The artist John Baldessari, for example, advised his students to go to thrift stores, find broken objects, and mend them. In her seminal book The Artist’s Way, Julia Cameron advises readers to go on “artist dates,” or weekly solo adventures to places that interest them, from museums to toy shops. Once, Paul Klee famously had his students draw the human circulatory system.
Photographers have their own unconventional prompts that they use to overcome creative blocks and train their eyes. We asked eight experts from different backgrounds, from food and lifestyle photography to advertising and portraiture, to tell us about the exercises they’ve developed to get their creative juices flowing and their minds focused. Read on for their best ideas.
1. Photograph the same subject every day, week, or month
“During my shelter-in-place, I photographed my dog, Nita, every day,” the Philadelphia-based lifestyle photographer Lisa Godfrey remembers. “I photographed her in multiple locations but also in the same two places to help illustrate the passing of time. There’s a short version on my Instagram @godfreysdogpack. I’m working on a longer version that is a little more dramatic as the landscape starts to green up.
If you don’t have time to shoot every day, make it a weekly or monthly project. “I also have a long-term personal project of photographing dogs in the Adirondacks,” Lisa tells us. “I have been doing this for over ten years, and I produce a yearly dog calendar that I use as a promo piece. It has helped me land a number of projects with national brands over the years. On average, I photograph a dog a month. Sometimes it’s one of my dogs, sometimes not. It gives me a goal and keeps me motivated.”
2. Try the street portrait challenge with strangers
“I have a bad habit of expecting all my creative projects to be good enough to go into my portfolio,” the portrait photographer Matt Carr admits. “It’s an unrealistic expectation to put on yourself, and it can block any creativity before it starts. So when I’m feeling that way and not actively working, I just grab a camera and hit the streets to take street portraits using ambient light.
“I find it exciting to find someone intriguing, convince them to do a portrait, and use what I have to make something interesting. It’s slow work, and seven out of ten people say ‘no,’ but those three who agree can make your day.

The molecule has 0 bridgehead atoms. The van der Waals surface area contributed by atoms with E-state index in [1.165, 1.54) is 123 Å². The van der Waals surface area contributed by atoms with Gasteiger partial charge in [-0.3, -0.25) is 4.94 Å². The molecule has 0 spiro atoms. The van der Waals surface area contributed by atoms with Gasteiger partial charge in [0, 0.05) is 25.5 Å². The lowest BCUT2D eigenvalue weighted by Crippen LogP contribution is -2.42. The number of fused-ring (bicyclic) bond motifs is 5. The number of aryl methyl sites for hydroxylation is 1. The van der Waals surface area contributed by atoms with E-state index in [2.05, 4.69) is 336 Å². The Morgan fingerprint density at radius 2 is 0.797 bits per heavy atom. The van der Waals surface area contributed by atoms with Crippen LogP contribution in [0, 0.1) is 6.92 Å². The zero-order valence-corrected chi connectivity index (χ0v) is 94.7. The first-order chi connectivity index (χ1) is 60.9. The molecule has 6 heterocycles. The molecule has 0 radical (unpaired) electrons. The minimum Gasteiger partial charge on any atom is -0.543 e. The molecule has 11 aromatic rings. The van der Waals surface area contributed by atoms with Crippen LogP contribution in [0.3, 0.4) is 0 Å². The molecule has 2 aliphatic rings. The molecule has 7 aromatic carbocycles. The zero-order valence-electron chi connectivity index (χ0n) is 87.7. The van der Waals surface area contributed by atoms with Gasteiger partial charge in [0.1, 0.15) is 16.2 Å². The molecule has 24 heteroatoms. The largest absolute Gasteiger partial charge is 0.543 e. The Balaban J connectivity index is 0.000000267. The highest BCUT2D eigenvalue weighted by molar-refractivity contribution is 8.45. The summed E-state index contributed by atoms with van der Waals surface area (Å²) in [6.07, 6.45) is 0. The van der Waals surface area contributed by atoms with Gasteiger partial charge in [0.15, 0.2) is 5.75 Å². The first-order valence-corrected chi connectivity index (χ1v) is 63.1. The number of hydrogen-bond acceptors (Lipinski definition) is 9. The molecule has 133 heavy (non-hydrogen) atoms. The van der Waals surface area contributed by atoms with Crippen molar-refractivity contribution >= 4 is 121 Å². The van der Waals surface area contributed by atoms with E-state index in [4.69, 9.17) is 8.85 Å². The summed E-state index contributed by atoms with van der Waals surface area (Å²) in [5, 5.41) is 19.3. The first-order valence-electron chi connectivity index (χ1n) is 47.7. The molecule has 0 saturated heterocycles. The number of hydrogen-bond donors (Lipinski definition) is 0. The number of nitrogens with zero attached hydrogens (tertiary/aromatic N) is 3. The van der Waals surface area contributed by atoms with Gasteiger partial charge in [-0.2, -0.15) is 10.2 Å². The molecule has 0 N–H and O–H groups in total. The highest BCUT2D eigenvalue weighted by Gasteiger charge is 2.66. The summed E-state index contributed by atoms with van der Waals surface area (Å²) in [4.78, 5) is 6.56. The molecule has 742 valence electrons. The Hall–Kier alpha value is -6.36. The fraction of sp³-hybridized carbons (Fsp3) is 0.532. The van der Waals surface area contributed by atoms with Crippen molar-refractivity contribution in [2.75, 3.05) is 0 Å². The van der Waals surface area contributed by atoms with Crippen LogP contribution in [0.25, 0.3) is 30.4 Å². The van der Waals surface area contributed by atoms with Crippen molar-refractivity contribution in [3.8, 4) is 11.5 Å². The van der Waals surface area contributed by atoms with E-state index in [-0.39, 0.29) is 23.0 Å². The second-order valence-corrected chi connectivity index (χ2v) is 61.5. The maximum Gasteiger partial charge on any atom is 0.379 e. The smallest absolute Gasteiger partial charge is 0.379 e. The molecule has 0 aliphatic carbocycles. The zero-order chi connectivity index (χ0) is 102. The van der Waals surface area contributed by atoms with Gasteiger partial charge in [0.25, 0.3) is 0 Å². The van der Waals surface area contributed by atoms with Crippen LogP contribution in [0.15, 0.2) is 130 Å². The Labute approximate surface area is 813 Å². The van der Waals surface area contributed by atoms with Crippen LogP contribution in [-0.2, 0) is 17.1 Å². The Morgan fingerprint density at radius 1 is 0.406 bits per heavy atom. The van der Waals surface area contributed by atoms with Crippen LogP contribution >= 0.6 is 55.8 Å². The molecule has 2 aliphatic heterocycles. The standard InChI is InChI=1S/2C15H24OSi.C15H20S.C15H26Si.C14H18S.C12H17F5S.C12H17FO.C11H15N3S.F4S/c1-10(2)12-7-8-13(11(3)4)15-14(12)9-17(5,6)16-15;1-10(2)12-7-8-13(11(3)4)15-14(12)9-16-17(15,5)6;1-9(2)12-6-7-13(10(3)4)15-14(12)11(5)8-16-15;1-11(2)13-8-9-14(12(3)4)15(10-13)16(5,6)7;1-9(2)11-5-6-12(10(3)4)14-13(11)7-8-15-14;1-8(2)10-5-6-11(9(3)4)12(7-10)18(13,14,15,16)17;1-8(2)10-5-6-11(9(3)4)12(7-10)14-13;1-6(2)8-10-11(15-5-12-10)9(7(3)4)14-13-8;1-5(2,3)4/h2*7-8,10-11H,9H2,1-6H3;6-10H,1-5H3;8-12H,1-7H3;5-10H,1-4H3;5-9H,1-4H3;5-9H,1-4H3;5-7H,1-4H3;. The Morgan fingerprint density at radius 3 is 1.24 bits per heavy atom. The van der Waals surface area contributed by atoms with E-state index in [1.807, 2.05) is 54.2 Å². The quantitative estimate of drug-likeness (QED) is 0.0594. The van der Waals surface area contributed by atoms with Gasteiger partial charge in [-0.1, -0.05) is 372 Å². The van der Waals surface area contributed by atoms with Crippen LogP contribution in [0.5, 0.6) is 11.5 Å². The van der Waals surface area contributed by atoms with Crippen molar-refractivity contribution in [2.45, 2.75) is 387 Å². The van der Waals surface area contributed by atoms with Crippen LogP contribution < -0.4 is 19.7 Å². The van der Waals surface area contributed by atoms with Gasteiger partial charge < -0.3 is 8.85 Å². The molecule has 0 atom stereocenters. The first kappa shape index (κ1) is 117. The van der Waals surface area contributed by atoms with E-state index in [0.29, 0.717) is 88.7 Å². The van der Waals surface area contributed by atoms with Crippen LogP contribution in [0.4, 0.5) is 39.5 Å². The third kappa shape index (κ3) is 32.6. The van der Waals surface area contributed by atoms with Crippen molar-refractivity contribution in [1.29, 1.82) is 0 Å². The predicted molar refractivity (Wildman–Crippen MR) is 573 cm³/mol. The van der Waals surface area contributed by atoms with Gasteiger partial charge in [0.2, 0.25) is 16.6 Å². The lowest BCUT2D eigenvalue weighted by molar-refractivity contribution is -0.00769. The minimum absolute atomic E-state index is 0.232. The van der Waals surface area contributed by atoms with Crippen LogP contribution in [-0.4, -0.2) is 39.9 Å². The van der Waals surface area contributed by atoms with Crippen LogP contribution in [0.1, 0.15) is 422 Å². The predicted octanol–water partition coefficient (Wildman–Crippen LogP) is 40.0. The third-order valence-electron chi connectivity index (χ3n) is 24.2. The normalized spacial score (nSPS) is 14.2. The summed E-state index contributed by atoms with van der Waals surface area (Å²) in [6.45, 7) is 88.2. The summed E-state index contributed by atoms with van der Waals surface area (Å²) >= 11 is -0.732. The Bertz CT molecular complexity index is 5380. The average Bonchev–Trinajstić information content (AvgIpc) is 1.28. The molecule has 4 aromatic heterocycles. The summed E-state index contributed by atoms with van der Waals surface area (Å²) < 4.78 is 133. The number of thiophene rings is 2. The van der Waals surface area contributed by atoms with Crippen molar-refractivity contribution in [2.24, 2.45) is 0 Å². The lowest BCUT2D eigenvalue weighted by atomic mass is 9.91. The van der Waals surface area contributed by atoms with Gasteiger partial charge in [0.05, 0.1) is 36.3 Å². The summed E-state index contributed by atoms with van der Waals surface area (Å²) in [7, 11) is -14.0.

“For a young photographer, there are some valuable lessons there. First, it helps you understand how to handle rejection, and second, it teaches you how to use any light and background you can find. It can also teach you how to work with people who aren’t used to having their photo taken and how to communicate with people who aren’t in a creative field.”
3. Go shopping
“My favourite prompt is to go shopping for farm-to-table produce,” the food and product photographer Judy Doherty tells us. “I love to go to the farmer’s market to see what is in season from the person who grew it.
“From there, I love to photograph the food, make it into a recipe, and photograph it some more. I can often go off on a tangent for even more ideas. Since I am a food photographer, I get excited about all kinds of ingredients and all things food. You can see some of this crazy creativity in my Nature Morte collection. I take hundreds of photos of the same thing and just keep changing it up and exploring.”
Of course, you don’t have to do this just with food; you can also do it with clothing, fabric, and knick-knacks found in a local thrift store.
4. Make photos with a specific person in mind
This idea comes to us from the Atlanta-based photographer and art director Ahmad Barber, who calls it the “Who am I photographing this for?” prompt. “Whether it is a personal passion project or something for a client, understanding the audience of your photograph is important to making sure that you are hitting the right target,” he says. “I sometimes create that audience in my mind, be it an art director, a fine art gallery curator, or even someone I love who is just my biggest critic. It always helps me pay attention to particular details and go the extra mile to elevating my images.”